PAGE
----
Kunsthaus Bregenz

Berlinde De Bruyckere

18 Apr - 05 Jul 2015

Berlinde De Bruyckere
The Embalmer, 2012 — 2013, 2015
Kreupelhout | Cripplewood,
Kunsthaus Bregenz
Photo: Mirjam Devriendt
© Berlinde De Bruyckere, Mirjam Devriendt, and Kunsthaus Bregenz
The Embalmer
18 April - 5 July 2015

An Exhibition at two Venues in Cooperation with Kunstraum Dornbirn
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Berlinde De Bruyckere (born 1964 in Ghent) has risen to prominence through numerous exhibitions, in Montreal, Melbourne, Istanbul, Bern, Graz, and Ghent, amongst other places. In 2013 she staged the Belgian Pavilion at the Venice Biennale. The artist employs casts from wax and artificial resin, animal hides, metal, wood, and fabric in her sculptures. Her works open up multiple references to art historical traditions, and Christian and mythological subject matter.
The exhibition The Embalmer in cooperation with Kunstraum Dornbirn has been conceived as an exhibition for two venues. A large-scale installation of Berlinde De Bruyckere’s new horse sculptures will be on display at Kunstraum Dornbirn concurrently to the presentation at Kunsthaus Bregenz, which will include sculptures, installations, drawings, and collages.
Sculptures from the series Liggende and Actaeon and drawings from the series Romeu ‘my deer‘ complement and reinforce each other on the first floor of Kunsthaus Bregenz. According to Greek mythology, Actaeon came across the goddess Diana bathing. As a punishment, Diana transformed him into a deer which was subsequently torn apart by his own dogs. Together with the dancer Romeu Runa, De Bruyckere has developed drawings and a dance performance addressing this subject for Kunsthaus Bregenz. For Actaeon, wax antlers bundled in piles lie on wooden plinths, as do the sculptures Liggende I and Liggende II, modeled on human bodies, evoking pathology tables, victims, or the body of Christ.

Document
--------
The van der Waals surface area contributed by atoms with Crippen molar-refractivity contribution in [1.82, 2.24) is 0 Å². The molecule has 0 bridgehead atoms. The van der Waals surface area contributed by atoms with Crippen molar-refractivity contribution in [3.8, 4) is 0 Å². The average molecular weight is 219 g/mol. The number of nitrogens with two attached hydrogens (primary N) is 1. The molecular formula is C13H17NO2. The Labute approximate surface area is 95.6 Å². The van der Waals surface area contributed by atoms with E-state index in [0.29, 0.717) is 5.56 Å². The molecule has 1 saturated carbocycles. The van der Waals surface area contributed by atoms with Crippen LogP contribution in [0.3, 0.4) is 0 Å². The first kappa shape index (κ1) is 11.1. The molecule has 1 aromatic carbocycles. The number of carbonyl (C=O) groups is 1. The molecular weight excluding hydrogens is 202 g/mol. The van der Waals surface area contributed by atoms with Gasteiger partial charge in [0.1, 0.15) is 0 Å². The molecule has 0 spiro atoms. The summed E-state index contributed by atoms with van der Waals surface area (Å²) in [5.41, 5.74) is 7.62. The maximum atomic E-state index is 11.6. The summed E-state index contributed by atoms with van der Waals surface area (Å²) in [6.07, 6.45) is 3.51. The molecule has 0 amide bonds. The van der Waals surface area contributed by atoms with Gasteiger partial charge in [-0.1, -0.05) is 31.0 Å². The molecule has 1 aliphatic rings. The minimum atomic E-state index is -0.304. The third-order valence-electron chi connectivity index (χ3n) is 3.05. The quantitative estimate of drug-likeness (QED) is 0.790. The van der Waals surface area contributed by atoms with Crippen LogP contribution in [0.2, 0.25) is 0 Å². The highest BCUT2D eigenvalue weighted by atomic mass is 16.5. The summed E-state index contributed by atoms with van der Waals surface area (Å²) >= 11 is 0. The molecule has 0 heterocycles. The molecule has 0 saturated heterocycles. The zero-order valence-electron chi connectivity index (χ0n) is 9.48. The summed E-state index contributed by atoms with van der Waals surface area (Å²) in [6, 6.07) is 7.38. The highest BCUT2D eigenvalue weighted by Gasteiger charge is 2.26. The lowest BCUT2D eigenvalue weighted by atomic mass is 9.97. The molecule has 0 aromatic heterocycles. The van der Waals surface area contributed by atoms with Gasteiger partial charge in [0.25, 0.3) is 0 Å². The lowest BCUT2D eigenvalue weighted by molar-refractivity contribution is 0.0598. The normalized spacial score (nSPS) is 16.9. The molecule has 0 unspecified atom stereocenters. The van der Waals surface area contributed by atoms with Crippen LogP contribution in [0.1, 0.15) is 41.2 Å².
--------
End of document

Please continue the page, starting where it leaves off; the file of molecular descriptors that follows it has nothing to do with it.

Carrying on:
The second floor, dominated by the large-scale work Kreupelhout|Cripplewood which debuted at the Belgian Pavilion of the Biennale di Venezia 2013, was inspired by the crown of a gigantic elm, felled during a storm. Wounds, scars, and arteries translucent beneath the bark, transform the tree into a being between human, animal, and plant.
For the third floor the artist has produced a completely new group of works of stacked animal hides from wax, polyester, and iron. This work was preceded by the artist’s intense observations of the processing of animal hides in a Brussels slaughterhouse. De Bruyckere has concurrently developed a stage set for the piece Penthesilea, a composition by Pascal Dusapin based on Heinrich von Kleist, for the La Monnaie opera house in Brussels.

Since her first exhibition in the mid-eighties, De Bruyckere’s sculptures and drawings have been the subject of numerous exhibitions in major institutions worldwide. Recent exhibitions include S.M.A.K. Ghent, Belgium (2014); Kunsthaus Graz, Austria (2013); Museum De Pont, Tilburg, Netherlands (2012) as well as La Maison Rouge – Fondation Antoine de Galbert, Paris, France (2014); Australian Centre for Contemporary Art, Melbourne, Australia (2012); ARTWE – Space for Art, Istanbul, Turkey (2012); Kunstmuseum Moritzburg, Halle, Germany, and Kunstmuseum Bern, Switzerland (2011).

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